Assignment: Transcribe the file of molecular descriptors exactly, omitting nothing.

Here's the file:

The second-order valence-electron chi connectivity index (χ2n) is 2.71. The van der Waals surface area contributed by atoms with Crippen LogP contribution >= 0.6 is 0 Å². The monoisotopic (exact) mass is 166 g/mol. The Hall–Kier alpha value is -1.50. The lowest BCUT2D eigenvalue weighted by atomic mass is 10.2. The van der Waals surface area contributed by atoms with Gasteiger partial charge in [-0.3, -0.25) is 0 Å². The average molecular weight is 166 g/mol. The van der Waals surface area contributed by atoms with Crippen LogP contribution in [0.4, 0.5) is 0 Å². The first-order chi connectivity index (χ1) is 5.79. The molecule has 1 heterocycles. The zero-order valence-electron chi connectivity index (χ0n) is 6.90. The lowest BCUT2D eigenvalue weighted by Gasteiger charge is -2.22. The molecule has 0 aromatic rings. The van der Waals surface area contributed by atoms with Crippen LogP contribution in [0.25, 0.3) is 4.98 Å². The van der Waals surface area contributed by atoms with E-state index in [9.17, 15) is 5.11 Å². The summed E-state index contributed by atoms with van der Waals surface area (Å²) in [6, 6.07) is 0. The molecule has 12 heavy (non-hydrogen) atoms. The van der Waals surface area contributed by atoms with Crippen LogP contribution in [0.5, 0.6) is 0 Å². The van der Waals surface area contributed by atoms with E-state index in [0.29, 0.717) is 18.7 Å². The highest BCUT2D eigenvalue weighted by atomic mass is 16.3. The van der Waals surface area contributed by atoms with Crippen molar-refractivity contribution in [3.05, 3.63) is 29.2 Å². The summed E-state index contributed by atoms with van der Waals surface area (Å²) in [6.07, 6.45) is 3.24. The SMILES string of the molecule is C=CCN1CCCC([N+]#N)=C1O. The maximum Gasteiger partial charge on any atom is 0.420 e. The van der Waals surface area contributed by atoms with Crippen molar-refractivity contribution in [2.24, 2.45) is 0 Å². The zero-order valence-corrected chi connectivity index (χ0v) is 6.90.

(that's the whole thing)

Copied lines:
The second-order valence-electron chi connectivity index (χ2n) is 2.71. The van der Waals surface area contributed by atoms with Crippen LogP contribution >= 0.6 is 0 Å². The monoisotopic (exact) mass is 166 g/mol. The Hall–Kier alpha value is -1.50. The lowest BCUT2D eigenvalue weighted by atomic mass is 10.2. The van der Waals surface area contributed by atoms with Gasteiger partial charge in [-0.3, -0.25) is 0 Å². The average molecular weight is 166 g/mol. The van der Waals surface area contributed by atoms with Crippen LogP contribution in [0.4, 0.5) is 0 Å². The first-order chi connectivity index (χ1) is 5.79. The molecule has 1 heterocycles. The zero-order valence-electron chi connectivity index (χ0n) is 6.90. The lowest BCUT2D eigenvalue weighted by Gasteiger charge is -2.22. The molecule has 0 aromatic rings. The van der Waals surface area contributed by atoms with Crippen LogP contribution in [0.25, 0.3) is 4.98 Å². The van der Waals surface area contributed by atoms with E-state index in [9.17, 15) is 5.11 Å². The summed E-state index contributed by atoms with van der Waals surface area (Å²) in [6, 6.07) is 0. The molecule has 12 heavy (non-hydrogen) atoms. The van der Waals surface area contributed by atoms with Crippen LogP contribution in [0.5, 0.6) is 0 Å². The van der Waals surface area contributed by atoms with E-state index in [0.29, 0.717) is 18.7 Å². The highest BCUT2D eigenvalue weighted by atomic mass is 16.3. The van der Waals surface area contributed by atoms with Crippen molar-refractivity contribution in [3.05, 3.63) is 29.2 Å². The summed E-state index contributed by atoms with van der Waals surface area (Å²) in [6.07, 6.45) is 3.24. The SMILES string of the molecule is C=CCN1CCCC([N+]#N)=C1O. The maximum Gasteiger partial charge on any atom is 0.420 e. The van der Waals surface area contributed by atoms with Crippen molar-refractivity contribution in [2.24, 2.45) is 0 Å². The zero-order valence-corrected chi connectivity index (χ0v) is 6.90.